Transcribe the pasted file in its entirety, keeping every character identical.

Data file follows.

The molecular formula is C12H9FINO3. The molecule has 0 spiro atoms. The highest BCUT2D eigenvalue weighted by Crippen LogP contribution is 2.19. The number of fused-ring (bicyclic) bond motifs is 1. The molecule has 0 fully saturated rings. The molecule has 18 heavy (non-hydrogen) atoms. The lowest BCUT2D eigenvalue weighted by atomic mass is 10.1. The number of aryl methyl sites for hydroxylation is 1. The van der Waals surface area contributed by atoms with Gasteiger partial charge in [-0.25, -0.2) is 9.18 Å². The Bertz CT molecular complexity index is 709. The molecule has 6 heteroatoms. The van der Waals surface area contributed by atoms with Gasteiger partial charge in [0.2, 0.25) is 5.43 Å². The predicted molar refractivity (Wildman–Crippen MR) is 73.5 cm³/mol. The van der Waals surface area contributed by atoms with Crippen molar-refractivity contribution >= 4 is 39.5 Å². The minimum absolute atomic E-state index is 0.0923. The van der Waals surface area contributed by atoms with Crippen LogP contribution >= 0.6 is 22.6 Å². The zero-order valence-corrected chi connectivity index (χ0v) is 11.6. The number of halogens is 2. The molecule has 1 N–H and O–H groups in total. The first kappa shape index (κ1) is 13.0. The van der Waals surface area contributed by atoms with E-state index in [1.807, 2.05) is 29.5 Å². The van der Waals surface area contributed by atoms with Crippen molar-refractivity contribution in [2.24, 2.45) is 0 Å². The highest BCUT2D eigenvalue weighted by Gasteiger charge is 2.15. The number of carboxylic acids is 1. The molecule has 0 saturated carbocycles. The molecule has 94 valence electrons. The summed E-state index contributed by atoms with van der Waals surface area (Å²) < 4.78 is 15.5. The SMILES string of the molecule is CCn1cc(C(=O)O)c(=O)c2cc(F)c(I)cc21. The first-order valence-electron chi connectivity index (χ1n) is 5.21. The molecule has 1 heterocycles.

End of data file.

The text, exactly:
The molecular formula is C12H9FINO3. The molecule has 0 spiro atoms. The highest BCUT2D eigenvalue weighted by Crippen LogP contribution is 2.19. The number of fused-ring (bicyclic) bond motifs is 1. The molecule has 0 fully saturated rings. The molecule has 18 heavy (non-hydrogen) atoms. The lowest BCUT2D eigenvalue weighted by atomic mass is 10.1. The number of aryl methyl sites for hydroxylation is 1. The van der Waals surface area contributed by atoms with Gasteiger partial charge in [-0.25, -0.2) is 9.18 Å². The Bertz CT molecular complexity index is 709. The molecule has 6 heteroatoms. The van der Waals surface area contributed by atoms with Gasteiger partial charge in [0.2, 0.25) is 5.43 Å². The predicted molar refractivity (Wildman–Crippen MR) is 73.5 cm³/mol. The van der Waals surface area contributed by atoms with Crippen molar-refractivity contribution >= 4 is 39.5 Å². The minimum absolute atomic E-state index is 0.0923. The van der Waals surface area contributed by atoms with Crippen LogP contribution >= 0.6 is 22.6 Å². The zero-order valence-corrected chi connectivity index (χ0v) is 11.6. The number of halogens is 2. The molecule has 1 N–H and O–H groups in total. The first kappa shape index (κ1) is 13.0. The van der Waals surface area contributed by atoms with E-state index in [1.807, 2.05) is 29.5 Å². The van der Waals surface area contributed by atoms with Crippen molar-refractivity contribution in [2.24, 2.45) is 0 Å². The highest BCUT2D eigenvalue weighted by Gasteiger charge is 2.15. The number of carboxylic acids is 1. The molecule has 0 saturated carbocycles. The molecule has 94 valence electrons. The summed E-state index contributed by atoms with van der Waals surface area (Å²) < 4.78 is 15.5. The SMILES string of the molecule is CCn1cc(C(=O)O)c(=O)c2cc(F)c(I)cc21. The first-order valence-electron chi connectivity index (χ1n) is 5.21. The molecule has 1 heterocycles.